Pascual de Gayangos: A Nineteenth-Century Spanish Arabist

By Cristina Álvarez Millán; Claudia Heide | Go to book overview

6
Gayangos:
Prescott’s Most Indispensable Aide[*]

C. Harvey Gardiner

In his pursuit of the endlessly interdependent activity that is historical scholarship, William Hickling Prescott was peculiarly dependent. His dependent nature sprang from three basic circumstances: the state of Spanish and Spanish American historical studies in the United States, wherein his trail-blazing contributions antedated the existence of public collections – hence the necessity that he build a significant personal library; the state of his physical being, which found him blind in one eye and able to employ the other one in an erratic and occasional fashion only; and the inner nature of the man, who was so enamored of family, friends, Boston, personal comforts, and fashionable society that the very thought of foreign travel in search of historical materials never received serious consideration in the course of his entire career. In addition to his overweening stay-at-home social side, Prescott was furthermore such a romantic that he quite possibly held illusions about Spain, Mexico, and Peru – the focal points of his histories – that jealously precluded his ever visiting them. To counter these intellectual, physical, and social-psychological obstacles, Prescott knew a financial wellbeing that permitted him to move ahead with his historical studies. In so doing he depended upon many for many things.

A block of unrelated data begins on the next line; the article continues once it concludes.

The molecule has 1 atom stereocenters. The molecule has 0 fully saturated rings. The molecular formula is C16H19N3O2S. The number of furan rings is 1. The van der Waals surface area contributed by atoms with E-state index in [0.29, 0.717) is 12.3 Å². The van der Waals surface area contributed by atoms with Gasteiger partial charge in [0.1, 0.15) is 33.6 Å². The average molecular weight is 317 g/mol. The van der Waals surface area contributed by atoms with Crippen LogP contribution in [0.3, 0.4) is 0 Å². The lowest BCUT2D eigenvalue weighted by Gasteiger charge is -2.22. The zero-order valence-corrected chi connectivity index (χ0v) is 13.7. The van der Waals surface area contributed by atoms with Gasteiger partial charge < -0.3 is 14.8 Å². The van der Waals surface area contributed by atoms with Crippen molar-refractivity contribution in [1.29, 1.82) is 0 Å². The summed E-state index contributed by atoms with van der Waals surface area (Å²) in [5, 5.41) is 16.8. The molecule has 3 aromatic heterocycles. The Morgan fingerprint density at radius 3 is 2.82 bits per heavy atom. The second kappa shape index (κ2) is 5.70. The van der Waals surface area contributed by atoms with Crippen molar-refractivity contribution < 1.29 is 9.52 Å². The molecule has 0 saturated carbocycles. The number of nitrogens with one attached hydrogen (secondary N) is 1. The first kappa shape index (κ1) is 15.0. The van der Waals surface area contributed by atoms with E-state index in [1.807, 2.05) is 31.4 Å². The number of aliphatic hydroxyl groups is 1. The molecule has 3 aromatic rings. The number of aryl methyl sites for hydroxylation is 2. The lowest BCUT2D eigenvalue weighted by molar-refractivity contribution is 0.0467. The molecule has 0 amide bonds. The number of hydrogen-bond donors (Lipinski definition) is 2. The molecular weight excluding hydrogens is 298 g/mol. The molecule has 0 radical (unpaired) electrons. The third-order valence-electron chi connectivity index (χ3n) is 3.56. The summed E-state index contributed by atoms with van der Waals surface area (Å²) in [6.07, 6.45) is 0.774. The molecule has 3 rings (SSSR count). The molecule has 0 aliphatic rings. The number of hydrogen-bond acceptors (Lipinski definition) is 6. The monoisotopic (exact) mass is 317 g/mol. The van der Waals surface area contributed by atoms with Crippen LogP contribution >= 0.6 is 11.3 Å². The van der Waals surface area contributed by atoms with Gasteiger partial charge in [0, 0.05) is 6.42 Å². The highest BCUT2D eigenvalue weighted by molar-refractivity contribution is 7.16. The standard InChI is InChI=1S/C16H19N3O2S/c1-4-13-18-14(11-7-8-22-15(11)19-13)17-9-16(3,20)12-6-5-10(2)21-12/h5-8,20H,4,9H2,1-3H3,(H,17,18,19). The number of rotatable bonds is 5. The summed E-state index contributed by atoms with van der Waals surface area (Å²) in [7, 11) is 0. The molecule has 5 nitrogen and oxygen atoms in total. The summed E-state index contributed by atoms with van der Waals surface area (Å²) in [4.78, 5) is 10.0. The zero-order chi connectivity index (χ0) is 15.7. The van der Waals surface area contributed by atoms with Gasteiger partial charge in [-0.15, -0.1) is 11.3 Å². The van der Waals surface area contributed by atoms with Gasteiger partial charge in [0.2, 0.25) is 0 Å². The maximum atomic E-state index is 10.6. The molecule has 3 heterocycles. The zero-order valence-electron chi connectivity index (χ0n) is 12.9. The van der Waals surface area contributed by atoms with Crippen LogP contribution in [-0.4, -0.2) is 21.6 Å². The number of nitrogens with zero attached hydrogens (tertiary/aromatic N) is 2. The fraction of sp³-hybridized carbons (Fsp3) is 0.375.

In Spain, Mexico, England, France, the Italian and German states, Austria, Belgium, and the Nether lands, Prescott repeatedly depended so heavily upon American foreign service personnel that it would not have been amiss had he dedicated one of his works to the Department of State. […] In addition to numerous diplomats who often crowded materials for Prescott into their diplomatic pouches, help came to Prescott through travel-minded friends, like George Ticknor, who had initially inspired his interest in

[*This is an abridged and slightly modified version of Gardiner’s essay published in The Hispanic American Historical Review, 39.1, February 1959, 81–115 (permission granted by Duke University Press). The omitted parts are marked by square brackets within the text. The numbering of endnotes follows the numbering used by Harvey Gardiner in his original text. Endnotes belonging to the omitted parts have also been cut out, but the remaining ones reproduce the original numbering.]

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